Make a list of your debts: include the creditor, total amount of the debt, monthly payment, and due date. You can use your credit report from your lenders to confirm the debts on your list. Refer to your debt list periodically, especially as you pay back and update the list every month as the amount of your debt changes.
Late payments generally increase the amount of your outstanding debt make it harder to pay off your debt since you will pay penalty for late repayment. Miss two payments in a row and your interest rate and finance charges will increase! If you use a calendaring system on your computer or smartphone, enter your payments there and set an alert to remind you several days before your payment is due. If you miss a payment, don’t wait until the next due date to send your payment, by then it could be reported to a credit bureau. Instead, send your payment as soon as you remember to.
If you find it hard to pay your debt and other bills each month, you may need to get help from a bank or your employer. This often arises when you think you have a spending problem. Getting your employer or bank to undertake a standing order to have your debts paid before your paycheck lands in your hands.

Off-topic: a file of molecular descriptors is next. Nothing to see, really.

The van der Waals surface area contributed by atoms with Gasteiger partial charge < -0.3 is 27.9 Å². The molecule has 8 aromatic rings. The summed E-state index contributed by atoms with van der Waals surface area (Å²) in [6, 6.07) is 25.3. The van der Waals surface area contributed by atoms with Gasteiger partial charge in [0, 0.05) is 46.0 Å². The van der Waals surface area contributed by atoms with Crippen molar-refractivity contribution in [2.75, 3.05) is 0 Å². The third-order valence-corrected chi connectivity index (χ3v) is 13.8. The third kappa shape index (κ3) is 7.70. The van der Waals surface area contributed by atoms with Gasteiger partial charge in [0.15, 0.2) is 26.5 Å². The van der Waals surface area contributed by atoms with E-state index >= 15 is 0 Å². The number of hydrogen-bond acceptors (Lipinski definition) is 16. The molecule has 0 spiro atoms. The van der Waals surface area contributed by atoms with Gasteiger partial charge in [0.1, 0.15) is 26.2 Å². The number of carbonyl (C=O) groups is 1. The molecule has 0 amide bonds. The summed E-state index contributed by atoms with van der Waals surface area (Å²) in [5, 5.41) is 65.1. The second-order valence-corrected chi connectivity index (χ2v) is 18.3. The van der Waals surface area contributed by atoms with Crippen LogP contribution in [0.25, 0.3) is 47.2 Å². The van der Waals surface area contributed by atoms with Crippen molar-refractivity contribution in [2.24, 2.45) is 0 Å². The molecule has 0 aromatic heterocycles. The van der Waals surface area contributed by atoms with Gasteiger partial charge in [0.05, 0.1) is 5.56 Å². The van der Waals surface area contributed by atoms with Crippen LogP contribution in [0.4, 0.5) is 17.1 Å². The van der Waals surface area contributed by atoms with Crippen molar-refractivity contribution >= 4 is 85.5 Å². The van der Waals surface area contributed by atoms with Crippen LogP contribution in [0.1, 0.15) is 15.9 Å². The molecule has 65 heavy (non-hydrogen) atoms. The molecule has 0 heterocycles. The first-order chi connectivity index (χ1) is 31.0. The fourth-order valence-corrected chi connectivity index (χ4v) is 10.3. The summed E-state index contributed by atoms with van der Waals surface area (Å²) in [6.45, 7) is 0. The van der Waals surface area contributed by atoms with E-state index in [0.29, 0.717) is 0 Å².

If you can’t afford to pay anything more, at least make the minimum payment. Of course, the minimum payment doesn’t help you make real progress in paying off your debt but it keeps your debt from growing. When you miss payments, it gets harder to catch up and eventually your account could go into the default state.
Credit card debt is the best candidate for priority repayment. Of all your credit cards, the one with the highest interest rate usually gets priority on repayment because it's costing the most money. Use your debt list to prioritize and rank your debts in the order you want to pay them off. You can also choose to pay off the debt with the lowest balance first.
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